Fully connected layers are described using the Dense class. We can specify the number of neurons in the layer as the first argument, the initialisation method as the second argument as init and determine the activation function using the activation argument. Now that the model is defined, we can compile it. Compiling the model uses the efficient numerical libraries under the covers (the so-called backend) such as Theano or TensorFlow. So far we have defined our model and compiled it set for efficient computation. Now it is time to run the model on the PIMA data. We can train or fit our model on our data by calling the fit() function on the model.

Let’s get started with our program in KERAS: keras_pima.py via GitHub

# Importing Keras Sequential Model
from keras.models import Sequential
from keras.layers import Dense
import numpy

# Initializing the seed value to a integer.
seed = 7

numpy.random.seed(seed)

# Loading the data set (PIMA Diabetes Dataset)
dataset = numpy.loadtxt('datasets/pima-indians-diabetes.csv', delimiter=",")

# Loading the input values to X and Label values Y using slicing.
X = dataset[:, 0:8]
Y = dataset[:, 8]

# Initializing the Sequential model from KERAS.
model = Sequential()

# Creating a 16 neuron hidden layer with Linear Rectified activation function.
model.add(Dense(16, input_dim=8, init='uniform', activation='relu'))

# Creating a 8 neuron hidden layer.
model.add(Dense(8, init='uniform', activation='relu'))

# Adding a output layer.
model.add(Dense(1, init='uniform', activation='sigmoid'))



# Compiling the model
model.compile(loss='binary_crossentropy',
              optimizer='adam', metrics=['accuracy'])
# Fitting the model
model.fit(X, Y, nb_epoch=150, batch_size=10)

scores = model.evaluate(X, Y)

print("%s: %.2f%%" % (model.metrics_names[1], scores[1] * 100))
$python keras_pima.py
768/768 [==============================] - 0s - loss: 0.6776 - acc: 0.6510
Epoch 2/150
768/768 [==============================] - 0s - loss: 0.6535 - acc: 0.6510
Epoch 3/150
768/768 [==============================] - 0s - loss: 0.6378 - acc: 0.6510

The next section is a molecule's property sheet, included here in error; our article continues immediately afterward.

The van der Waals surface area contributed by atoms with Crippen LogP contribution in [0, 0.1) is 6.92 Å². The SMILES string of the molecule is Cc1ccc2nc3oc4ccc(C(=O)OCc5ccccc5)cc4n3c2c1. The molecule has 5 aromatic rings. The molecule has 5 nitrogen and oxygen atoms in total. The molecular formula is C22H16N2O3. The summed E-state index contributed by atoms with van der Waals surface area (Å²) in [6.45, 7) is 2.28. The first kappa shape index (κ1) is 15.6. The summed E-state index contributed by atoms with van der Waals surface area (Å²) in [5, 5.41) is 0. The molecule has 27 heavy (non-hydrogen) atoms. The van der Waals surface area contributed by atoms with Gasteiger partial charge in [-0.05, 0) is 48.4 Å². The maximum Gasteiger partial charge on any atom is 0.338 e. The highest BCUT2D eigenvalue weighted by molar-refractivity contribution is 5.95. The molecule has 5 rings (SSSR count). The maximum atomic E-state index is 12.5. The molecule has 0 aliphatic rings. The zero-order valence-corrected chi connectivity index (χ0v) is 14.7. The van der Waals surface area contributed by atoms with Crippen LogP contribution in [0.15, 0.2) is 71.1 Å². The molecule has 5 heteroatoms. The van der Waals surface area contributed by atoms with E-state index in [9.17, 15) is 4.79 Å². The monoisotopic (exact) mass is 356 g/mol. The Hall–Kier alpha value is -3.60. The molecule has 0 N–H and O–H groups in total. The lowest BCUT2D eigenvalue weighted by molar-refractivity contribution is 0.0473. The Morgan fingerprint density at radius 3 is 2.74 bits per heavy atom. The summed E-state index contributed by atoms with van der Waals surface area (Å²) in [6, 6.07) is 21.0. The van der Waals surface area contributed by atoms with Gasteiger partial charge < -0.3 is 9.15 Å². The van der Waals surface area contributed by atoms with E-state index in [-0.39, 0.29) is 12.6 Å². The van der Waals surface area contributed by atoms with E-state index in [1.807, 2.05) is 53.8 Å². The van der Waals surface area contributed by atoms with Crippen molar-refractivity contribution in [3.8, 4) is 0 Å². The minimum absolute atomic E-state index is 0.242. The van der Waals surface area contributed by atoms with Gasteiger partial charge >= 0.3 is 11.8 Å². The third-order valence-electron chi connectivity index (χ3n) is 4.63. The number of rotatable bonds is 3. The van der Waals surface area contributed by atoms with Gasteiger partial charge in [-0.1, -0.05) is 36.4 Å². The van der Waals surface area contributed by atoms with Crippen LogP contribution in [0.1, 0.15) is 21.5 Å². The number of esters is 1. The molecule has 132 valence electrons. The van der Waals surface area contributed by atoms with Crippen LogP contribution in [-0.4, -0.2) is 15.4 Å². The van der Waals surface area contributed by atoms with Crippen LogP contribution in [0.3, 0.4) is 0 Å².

.
.
.
.
.
Epoch 149/150
768/768 [==============================] - 0s - loss: 0.4666 - acc: 0.7786
Epoch 150/150
768/768 [==============================] - 0s - loss: 0.4634 - acc: 0.773432/768 
[>.............................] - ETA: 0sacc: 77.73%

The neural network trains until 150 epochs and returns the accuracy value. The model can be used for predictions which can be achieved by the method model.

 

Ending Notes

Deep Learning is cutting edge technology widely used and implemented in several industries. It’s also one of the heavily researched areas in computer science. There are several neural network architectures implemented for different data types, out of these architectures, convolutional neural networks had achieved the state of the art performance in the fields of image processing techniques.

Few other architectures like Recurrent Neural Networks are applied widely for text/voice processing use cases. These neural networks, when applied to large datasets, need huge computation power and hardware acceleration, achieved by configuring Graphic Processing Units.

If you are new to using GPUs you can find free configured settings online through Kaggle Notebooks/ Google Collab Notebooks. To achieve an efficient model, one must iterate over network architecture which needs a lot of experimenting and experience. Therefore, a lot of coding practice is strongly recommended.